Sally Benson 1900–1972
(Born Sara Mahala Redway Smith; also wrote under the name Esther Evarts) American short story writer, novelist, playwright, nonfiction writer, screenwriter, and critic.
Throughout her career Benson's most characteristic attributes remained her wit and concise style. She began by writing short stories for the New Yorker magazine which were subsequently published as People are Fascinating and Emily. In these works she showed an elegant sarcasm in her sketches of a certain type of upper-middle-class woman. These stories are as bitingly accurate now as then, but they do not exhibit much of the sympathy evident in her later work.
Junior Miss signaled a change. It was another collection of New Yorker stories, but in relating the events in the life of her 12-year-old heroine Judy Graves, Benson instilled the humor inherent to her subject with new warmth. Judy is charming and infuriating, a puzzle to the adults in her world who are equally a puzzle to her. The book proved very popular: it was later dramatized and became a long-running radio play and a successful film. Benson's skill in portraying young people was again displayed in the autobiographical novel Meet Me in St. Louis. Six-year-old Tootie Smith was based on Benson herself at that age; her memories were aided by her sister's diary documenting their family's activities during the World's Fair in St. Louis. The novel, a loving picture of her family, appealed to critics and readers alike. Its adaptations for the stage and screen also contributed to her fame.
Although Benson never adapted any of her own work, from the mid-1940s to the end of her career she worked steadily writing screenplays and dramatizations. The stage plays, Seventeen and The Young and Beautiful, each of which describe a different facet of the torments of adolescent love, were much more highly esteemed by critics than movies for which she wrote screenplays. The general public, however, did enjoy these movies, which included National Velvet, Anna and the King of Siam, and The Singing Nun. (See also Contemporary Authors, Vols. 19-20, obituary, Vols. 37-40, rev. ed.; Contemporary Authors Permanent Series, Vol. 1, and Something about the Author, Vol. 1.)
Edith H. Walton
It has been clear for some time now that Sally Benson is one of the best of The New Yorker writers…. Like John O'Hara, however, who was formed in the same school, Mrs. Benson's work [collected in "People are Fascinating"] has more substance to it and a more cutting edge than the average wraith-like New Yorker piece. Her satire has point, force, venom; she is seldom guilty of rarefied whimsy; only her poorest sketches are tepid and over-elusive….
To compare this one and that one with Dorothy Parker is a dodge which few reviewers are able to resist. In Mrs. Benson's case the comparison is unavoidable. Though her angle is different, and fractionally more humane, she is an impishly discerning about the frailties of her fellows. She has an equally merciless ear for the fatuous speech, an eye as deadly for the foolish, betraying gesture. Less brilliant, possible, she has an advantage over Mrs. Parker in that she is not so apt to be seduced by a wisecrack, nor so inclined to subscribe to the tradition of hard-boiled gallantry….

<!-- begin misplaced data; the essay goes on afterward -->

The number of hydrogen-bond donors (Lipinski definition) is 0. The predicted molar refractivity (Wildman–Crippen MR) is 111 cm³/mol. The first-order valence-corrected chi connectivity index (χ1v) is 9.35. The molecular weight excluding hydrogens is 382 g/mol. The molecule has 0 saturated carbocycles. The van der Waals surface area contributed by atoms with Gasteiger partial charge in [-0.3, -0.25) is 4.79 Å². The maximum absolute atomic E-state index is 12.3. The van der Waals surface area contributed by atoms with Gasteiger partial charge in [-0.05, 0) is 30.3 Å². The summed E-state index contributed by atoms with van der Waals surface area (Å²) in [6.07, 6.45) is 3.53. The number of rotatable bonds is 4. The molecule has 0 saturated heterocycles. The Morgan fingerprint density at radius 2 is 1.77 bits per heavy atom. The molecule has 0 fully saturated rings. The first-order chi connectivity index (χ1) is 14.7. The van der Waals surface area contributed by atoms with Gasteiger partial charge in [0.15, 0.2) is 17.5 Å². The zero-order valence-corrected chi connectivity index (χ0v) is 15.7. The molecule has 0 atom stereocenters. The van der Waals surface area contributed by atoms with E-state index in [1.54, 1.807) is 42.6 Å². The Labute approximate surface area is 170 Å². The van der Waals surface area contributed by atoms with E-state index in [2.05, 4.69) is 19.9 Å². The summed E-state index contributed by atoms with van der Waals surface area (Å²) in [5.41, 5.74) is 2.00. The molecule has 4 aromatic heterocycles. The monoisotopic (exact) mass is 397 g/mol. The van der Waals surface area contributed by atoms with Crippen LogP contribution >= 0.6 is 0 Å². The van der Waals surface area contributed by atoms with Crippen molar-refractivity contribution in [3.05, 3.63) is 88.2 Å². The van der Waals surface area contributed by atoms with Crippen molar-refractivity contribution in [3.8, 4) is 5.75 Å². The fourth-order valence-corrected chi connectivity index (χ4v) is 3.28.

[For] the most part it is rootless urban folk whose vanities and frustrations she exposes….
By their very nature Sally Benson's stories are slight; they are built around a conversation or a single illuminating incident, and their suave brevity is half the secret of their charm. About half a dozen of them, however—and those the best in the book—manage to achieve real...
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People are indeed fascinating to Miss Benson. It would seem that scarcely anyone with whom she comes in contact is safe from her keen appraisal of weaknesses and her ironic exposure of them. The amateur aesthete, the ornamental but deceitful wife and her equally culpable opposite, dowdy, dull and faultfinding, are the recipients of most of Miss Benson's gibes. In one form or another, they appear in a majority of the stories [in "People Are Fascinating,"] and along with the bachelor girl and the misunderstood husband, they bear the brunt of the author's slightly malicious wit.
Pity is reserved for a select few, and the stories in which this gentler emotion is concerned are among the best, in that they show an understanding which goes beyond shallow exposure to genuine sympathy….
Miss Benson's stories often seem trivial and shallow, but there is so much between the lines that they repay study. Her ability to leave equally as much unsaid, when she writes a few paragraphs on someone, renders her work especially provocative. Miss Benson is too good a technician to clutter up her work, and too much an artist to underline her meaning. The resultant restraint and subtlety are admirable qualities. It is to be hoped that some day her subject matter may be more worthy of them.
M.W.S., "Sally Benson Vignettes," in The Christian Science Monitor (reprinted by permission from The...